My primary research interest is in German nationalism in Central/Eastern Europe (the former Habsburg lands) from in the late nineteenth century to the Second World War, with a focus on the interwar period. I have particular interests in German nationalism, transnationalism and diaspora. Other, related topics include Transylvanianism; landscape and nationalism; nationalism and the family; wine, food and nationalism; travel writing in Eastern Europe; and minority fascism. I am currently researching German-Romani interactions in the Habsburg and former Habsburg lands.
Recent publications include a co-edited special issue of German Studies Review on the theme "Germanness beyond Germany: Collective Identity in German Diaspora Communities" (Vol 39 No 1, 2016, co-edited with Alexander Maxwell (Victoria University of Wellington).
- PhD (History), University of New South Wales
- Bachelor of Arts (Honours)(History), University of New South Wales
- Post Graduate Specialisation - History, Universitatea Babes-Bolyai - Cluj Napoca - Romania
- travel writing
- German (Fluent)
- Finnish (Fluent)
Fields of Research
|210307||European History (excl. British, Classical Greek and Roman)||100|
|Title||Organisation / Department|
|Lecturer||University of Newcastle
School of Humanities and Social Science
|Dates||Title||Organisation / Department|
|30/6/2012 -||Member||The Society for Romanian Studies
|1/9/1998 -||Member||Arbeitskreis für Siebenbürgische Landeskunde e. V.
|Member - Antipodean East European Study Group||Antipodean East European Study Group
For publications that are currently unpublished or in-press, details are shown in italics.
Chapter (1 outputs)
Journal article (10 outputs)
Davis SE, ' A most picturesque mass of rags : Romani costume and undress in nineteenth-century travel descriptions of Hungary', Patterns of Prejudice, 53 464-486 (2019) [C1]
© 2019, © 2019 Informa UK Limited, trading as Taylor & Francis Group. Davis examines descriptions of Romani costume in travel narratives written by predominantly British wri... [more]
© 2019, © 2019 Informa UK Limited, trading as Taylor & Francis Group. Davis examines descriptions of Romani costume in travel narratives written by predominantly British writers visiting Hungary, believed to be the site of especially ¿pure¿ Romani culture, during the long nineteenth century. Travel descriptions provided key sources of information on the peoples of East Europe, for the British public, authors of popular fiction and Gipsiologists alike. However, most travellers spent little time with Roma. Consequently, they supplemented descriptions of surface details, such as Romani costume, with information from local informants and Gipsiologists¿ texts. Following these sources, travellers ethnologized Romani costume, demonstrating Orientalism and tropes of poverty, indolence, licentiousness, neglect, vanity and essentialism. In the process, travel writers reinforced and disseminated the ¿pure Romany¿ stereotype to wider audiences.
Hunt J, Davis S, 'Social and historical factors contributing to language shift among German heritage-language migrants in Australia: An overview', Linguistik Online, 100 159-180 (2019) [C1]
Davis SE, 'Hospitality networks, British travel writers, and the dissemination of competing Transylvanian claims to civilization, 1830s 1930s', Nationalities Papers, 46 612-634 (2018) [C1]
Davis SE, 'Competitive Civilizing Missions: Hungarian Germans, Modernization, and Ethnographic Descriptions of the Zigeuner before World War I', Central European History, 50 6-33 (2017) [C1]
Davis SE, 'Constructing the Volksgemeinschaft: Saxon Particularism and the Myth of the German East, 1919 1933', German Studies Review, 39 41-64 (2016) [C1]
Maxwell A, Davis SE, 'Germanness beyond Germany: Collective Identity in German Diaspora Communities', German Studies Review, 39 1-15 (2016) [C1]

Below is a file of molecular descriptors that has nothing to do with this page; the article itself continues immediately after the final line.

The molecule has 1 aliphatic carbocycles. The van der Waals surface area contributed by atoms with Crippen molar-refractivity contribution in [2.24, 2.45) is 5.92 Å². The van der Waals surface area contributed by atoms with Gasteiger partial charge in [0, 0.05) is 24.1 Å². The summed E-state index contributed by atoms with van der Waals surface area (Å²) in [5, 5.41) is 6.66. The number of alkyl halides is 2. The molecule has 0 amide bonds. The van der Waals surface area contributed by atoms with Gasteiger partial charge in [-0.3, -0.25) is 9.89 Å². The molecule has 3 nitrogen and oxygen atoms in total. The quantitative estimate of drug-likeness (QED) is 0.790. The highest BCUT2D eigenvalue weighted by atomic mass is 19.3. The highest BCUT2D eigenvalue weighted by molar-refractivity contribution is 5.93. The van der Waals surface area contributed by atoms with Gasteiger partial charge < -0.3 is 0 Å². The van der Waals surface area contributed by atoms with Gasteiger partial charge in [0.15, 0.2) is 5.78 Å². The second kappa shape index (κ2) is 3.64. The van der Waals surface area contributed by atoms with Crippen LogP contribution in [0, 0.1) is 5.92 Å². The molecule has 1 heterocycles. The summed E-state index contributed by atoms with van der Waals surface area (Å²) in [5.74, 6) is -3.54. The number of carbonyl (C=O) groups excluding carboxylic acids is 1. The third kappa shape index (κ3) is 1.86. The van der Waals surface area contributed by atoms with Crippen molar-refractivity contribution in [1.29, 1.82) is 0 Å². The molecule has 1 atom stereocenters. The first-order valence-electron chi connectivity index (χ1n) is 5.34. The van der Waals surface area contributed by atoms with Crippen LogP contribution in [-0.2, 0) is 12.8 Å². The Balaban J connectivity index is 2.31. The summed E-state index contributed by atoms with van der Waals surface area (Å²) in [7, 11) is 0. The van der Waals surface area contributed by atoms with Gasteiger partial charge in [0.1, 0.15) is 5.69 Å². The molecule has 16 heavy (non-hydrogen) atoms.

Davis S, 'Wine and Modernity in the Transylvanian Saxon Imagination (1860 1930)', Central Europe, 12 136-158 (2014) [C1]
|2013||Davis SE, 'Hungarians in America: Contrasting Studies. Review of Várdy, Steven Béla; Várdy, Agnes Huszár, Hungarian Americans in the Current of History and Vida, Istva´n Korne´l, Hungarian Émigrés in the American Civil War: A History and Biographical Dictionary.', H-Net Reviews, online (2013) [C3]|
|2012||Davis SE, 'Reflecting on the diaspora: The Transylvanian Saxon self-image and the Saxons abroad', Zeitschrift für Siebenbürgische Landeskunde, 35 150-170 (2012) [C1]|
|Show 7 more journal articles|
Review (5 outputs)
|2017||Davis SE, 'Review of Turda, Marius, Eugenics and Nation in Early 20th Century Hungary. (2017)|
|2017||Davis SE, 'Review of Georgescu, Tudor, The Eugenic Fortress: The Transylvanian Saxon Experiment in Interwar Romania. (2017)|
|2015||Davis SE, 'Review of Manz, Stefan, Constructing a German Diaspora: The Greater German Empire : 1871 1914. (2015) [C3]|
|Show 2 more reviews|
Conference (2 outputs)
|2010||Davis SE, '"Our faithfully kept, age-old inheritance": Transylvanian Saxon folk customs, particularism and German nationalism between the Wars.', Europe s Expansions and Contractions: Proceedings of the XVIIth biennial conference of the Australasian Association of European Historians (Adelaide, July 2009), Adelaide (2010) [E3]|
|2004||Davis SE, 'Transylvanian Saxon identity and the relationship with the Romanian nation-state, 1919-1933.', Europe s pasts and presents: proceedings of the Fourteenth Biennial Conference of the Australasian Association for European History, Brisbane (2004)|
Other (1 outputs)
Hunt J, Davis S, 'Deutsches Erbe / German Heritage', (2018) [O1]
Grants and Funding
|Number of grants||2|
Click on a grant title below to expand the full details for that specific grant.
20191 grants / $5,000
Funding body: Faculty of Education and Arts, University of Newcastle
|Funding body||Faculty of Education and Arts, University of Newcastle|
|Scheme||New Start Grants|
|Type Of Funding||Internal|
20171 grants / $3,518
Funding body: Australian Linguistic Society
Number of supervisions
|Commenced||Level of Study||Research Title||Program||Supervisor Type|
|2019||PhD||Bulgaria and Europe: An Examination of the East-West Dichotomy||PhD (History), Faculty of Education and Arts, The University of Newcastle||Principal Supervisor|
Dr Sacha Davis
School of Humanities and Social Science
Faculty of Education and Arts